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Defects in TAPT1, involved in axial skeletal patterning, cause a complex lethal recessive disorder of skeletal development

Sofie Symoens (UGent) , Aileen Barnes, Charlotte Gistelinck (UGent) , Fransiska Malfait (UGent) , Kris Vleminckx (UGent) , Brecht Guillemyn (UGent) , Delfien Syx (UGent) , Wouter Steyaert (UGent) , Eef Parthoens (UGent) , Martine Biervliet, et al.
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Abstract
TAPT1 encodes the evolutionary highly conserved Transmembrane Anterior Posterior Transformation-1 protein. ENU mutagenesis of TAPT1 results in embryonic lethality of murine homozygotes, with posterior to anterior transformations of thoracic and lumbar vertebrae. The mechanism by which this ubiquitously expressed protein causes a specific patterning defect and lethality is unknown. We describe a Moroccan family with three lethal fetuses affected with fractures of ribs and long bones, undermineralized skull and axial skeleton, hydramnios with ascites and dilated ventricles. Because of the occurrence of multiple fractures and undermineralized skeleton, a clinical diagnosis of lethal autosomal recessive Osteogenesis Imperfecta was suggested. Although type I collagen folding was slightly delayed, causing mild overmodification of type I collagen, thorough molecular analysis of all known OI genes did not detect a causal mutation. We combined homozygosity mapping with exome sequencing, which identified a homozygous c.1108-1G>C mutation in TAPT1, causing in-frame skipping of exon 10. A second homozygous TAPT1 missense mutation in exon 9 (c.1058A>T, p.(Asp353Val)) was identified by direct sequencing in a complex Syrian pedigree with three lethal fetuses with fractures and multiple congenital anomalies of brain, face, heart and lungs. Immunocytochemical staining of dermal fibroblasts revealed co-localization of TAPT1 with the centrosomal protein γ-tubulin, while co-staining with acetylated tubulin detected that TAPT1 forms a pocket in which the primary cilium is inserted. Increased TAPT1 expression was observed during cilium formation. Moreover, we showed in patients’ dermal fibroblasts that primary cilium formation is severely disturbed. A zebrafish tapt1b- morpholino-approach revealed severe cartilage malformation and a delay in bone formation. Our results show that defects in TAPT1 underlie a novel autosomal recessive disorder, which is characterized by multiple fractures in utero, generalized undermineralization of the skeleton, microbrachycephaly, ascites and pleural effusion. We also prove that TAPT1 is a centrosomal protein that is of crucial importance for proper cilium formation, thereby suggesting that this disorder is a novel ciliopathy.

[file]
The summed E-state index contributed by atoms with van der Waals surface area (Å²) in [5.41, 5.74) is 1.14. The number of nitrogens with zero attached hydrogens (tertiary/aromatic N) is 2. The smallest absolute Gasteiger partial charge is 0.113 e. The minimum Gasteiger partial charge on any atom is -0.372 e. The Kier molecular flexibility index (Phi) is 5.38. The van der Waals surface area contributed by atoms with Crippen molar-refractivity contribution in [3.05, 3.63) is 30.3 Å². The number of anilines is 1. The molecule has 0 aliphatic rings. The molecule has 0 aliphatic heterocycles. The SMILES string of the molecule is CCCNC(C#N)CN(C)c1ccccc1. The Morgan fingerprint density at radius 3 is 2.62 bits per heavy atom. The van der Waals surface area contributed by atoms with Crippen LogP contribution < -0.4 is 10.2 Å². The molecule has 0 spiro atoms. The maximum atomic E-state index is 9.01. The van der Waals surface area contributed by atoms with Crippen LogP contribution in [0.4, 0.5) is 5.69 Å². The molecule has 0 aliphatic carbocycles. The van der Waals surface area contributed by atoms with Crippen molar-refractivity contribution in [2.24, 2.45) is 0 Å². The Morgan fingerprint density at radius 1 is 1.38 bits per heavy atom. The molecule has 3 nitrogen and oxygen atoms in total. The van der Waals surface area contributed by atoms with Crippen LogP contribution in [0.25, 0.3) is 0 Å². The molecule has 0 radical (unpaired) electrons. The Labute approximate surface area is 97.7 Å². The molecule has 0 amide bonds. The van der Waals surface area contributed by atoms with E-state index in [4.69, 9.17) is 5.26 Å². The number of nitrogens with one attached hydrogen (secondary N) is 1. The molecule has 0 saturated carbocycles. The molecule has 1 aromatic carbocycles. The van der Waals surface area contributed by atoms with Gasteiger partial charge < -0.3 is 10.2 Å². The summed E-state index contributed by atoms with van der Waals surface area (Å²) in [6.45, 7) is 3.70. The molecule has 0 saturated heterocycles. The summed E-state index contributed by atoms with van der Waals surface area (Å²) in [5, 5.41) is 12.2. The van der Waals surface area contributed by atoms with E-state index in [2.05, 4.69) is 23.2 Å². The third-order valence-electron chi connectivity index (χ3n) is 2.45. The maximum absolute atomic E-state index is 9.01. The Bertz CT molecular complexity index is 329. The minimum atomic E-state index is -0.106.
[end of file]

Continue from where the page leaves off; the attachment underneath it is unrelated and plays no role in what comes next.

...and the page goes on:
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Chicago
Symoens, Sofie, Aileen Barnes, Charlotte Gistelinck, Fransiska Malfait, Kris Vleminckx, Brecht Guillemyn, Delfien Syx, et al. 2014. “Defects in TAPT1, Involved in Axial Skeletal Patterning, Cause a Complex Lethal Recessive Disorder of Skeletal Development.” In American Society of Human Genetics, 64th Annual Meeting, Abstracts.
APA
Symoens, Sofie, Barnes, A., Gistelinck, C., Malfait, F., Vleminckx, K., Guillemyn, B., Syx, D., et al. (2014). Defects in TAPT1, involved in axial skeletal patterning, cause a complex lethal recessive disorder of skeletal development. American Society of Human Genetics, 64th Annual meeting, Abstracts. Presented at the 64th Annual meeting of the American Society of Human Genetics (ASHG 2014).
Vancouver
1.